Lotus and its “impregnated” leaves

“Impregnated” lotus leaves

The lotus (Nelumbo) effect

You have probably soaked your shoes or jacket more than once, while walking through muddy roads and streets full of puddles. As the driver, you probably also had to deal with the annoyingly dirty car windshield caused by the autumn/winter foul weather. Moreover, when washing windows, you have undoubtedly wondered whether it could not be easier … Although the above situations apply to everyday life, scientists have become interested in them. Based on observation of lotus leaves, they developed prototypes of waterproof materials to help maintain cleanliness.

Lotus (Nelumbo)

Portrait of a lotus (Nelumbo)

The lotus is a perennial aquatic perennial that grows wild in Asia, Europe and America. In appearance, lotuses resemble water lilies, but their leaves and flowers do not float on the surface of the water, but grow above it.

Interestingly, these beautiful plants, often grown in home ponds and ponds, love dirty, muddy water and bloom even in the canals, delighting everyone with their impeccable cleanliness. Their fragrant flowers (pink, yellow or white) in some species produce edible nuts. The lotus is the only plant that blooms and bears fruit at the same time.

Lotus (Nelumbo)

The lotus effect

But the lotus leaves are the most noteworthy. It has been noticed a long time ago that water drops falling on the surface of a round lotus leaf roll like mercury balls, and by flowing they clean the plant from pollution – dust, mud, small insects. The plant owes this unusual feature to its special structure. On the rough surface of its leaves, there are microscopic nodules, folds and protrusions shaped to facilitate the drainage of water, additionally covered with nano-particles of wax.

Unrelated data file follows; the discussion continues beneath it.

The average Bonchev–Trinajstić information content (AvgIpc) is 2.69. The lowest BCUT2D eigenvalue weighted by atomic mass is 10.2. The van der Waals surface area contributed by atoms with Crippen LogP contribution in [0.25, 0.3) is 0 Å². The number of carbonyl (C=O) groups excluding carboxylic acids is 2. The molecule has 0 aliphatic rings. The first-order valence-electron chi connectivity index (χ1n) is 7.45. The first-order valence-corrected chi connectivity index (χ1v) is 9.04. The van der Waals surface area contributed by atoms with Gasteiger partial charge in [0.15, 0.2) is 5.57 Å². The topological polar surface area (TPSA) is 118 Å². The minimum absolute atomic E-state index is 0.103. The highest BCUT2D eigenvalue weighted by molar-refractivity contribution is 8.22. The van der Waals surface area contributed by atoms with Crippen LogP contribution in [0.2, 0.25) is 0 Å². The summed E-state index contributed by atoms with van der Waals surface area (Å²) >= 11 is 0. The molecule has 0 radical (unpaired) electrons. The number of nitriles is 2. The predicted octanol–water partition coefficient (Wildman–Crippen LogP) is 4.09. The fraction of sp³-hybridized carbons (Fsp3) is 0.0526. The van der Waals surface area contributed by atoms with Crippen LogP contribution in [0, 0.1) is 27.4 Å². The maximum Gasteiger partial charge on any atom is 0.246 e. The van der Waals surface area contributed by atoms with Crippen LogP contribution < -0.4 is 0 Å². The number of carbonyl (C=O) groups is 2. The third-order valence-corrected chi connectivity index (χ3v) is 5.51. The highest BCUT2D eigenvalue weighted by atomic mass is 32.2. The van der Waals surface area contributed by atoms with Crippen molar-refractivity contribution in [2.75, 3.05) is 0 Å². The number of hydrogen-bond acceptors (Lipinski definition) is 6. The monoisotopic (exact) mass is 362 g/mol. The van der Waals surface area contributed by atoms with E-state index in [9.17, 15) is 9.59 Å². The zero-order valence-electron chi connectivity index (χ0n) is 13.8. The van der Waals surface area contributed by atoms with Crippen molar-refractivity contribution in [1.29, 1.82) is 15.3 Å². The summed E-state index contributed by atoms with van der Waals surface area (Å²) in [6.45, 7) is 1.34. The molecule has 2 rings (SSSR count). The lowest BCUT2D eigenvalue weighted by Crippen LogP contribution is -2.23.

Raindrops falling on this hydrophobic coating only touch the upper parts of the nodules, slide down the wax particles, washing away the dirt and not penetrating into the deeper structure. It was calculated that only 3% of the leaves are in contact with the drop surface.

Thanks to this “impregnation”, the plant remains dry and clean, even if not a drop of water lands on its surface, but a liquid as thick as honey. Maintaining such a “stain-free” surface allows the photosynthesis process to function properly. What’s more, although the wax coating may deteriorate over time, the lotus can renew it despite unfavorable conditions.

It is this phenomenon of self-cleaning of the surface that technologists called the lotus effect.

Lotus (Nelumbo)

Technology every day

Scientists say that if they replicated the structure of a lotus leaf, a material could be created with an infinite number of uses. The scope of work carried out so far on the implementation of the lotus effect technology is exceptionally large:

  • construction (roof and wall coverings and windows)
  • textiles (waterproof jackets, shoes, hats)
  • household chemicals (glass cleaning fluids, paints)
  • small household items (tablecloths, self-cleaning plastic dishes)
  • micro-devices resistant to moisture
  • automotive (car windows)
  • gardening (greenhouses).

Some of the ideas have already been implemented and work is underway to implement them into mass production.

Lotus (Nelumbo)

Hydrophobic (water repellent) roofs and windows

Roofing constructors have great achievements in this field. For example, innovative facade coatings have been created. They were constructed by combining silicone paint, known for its good hydrophobicity, with the properties of the microstructure mapped from the surface of a lotus leaf.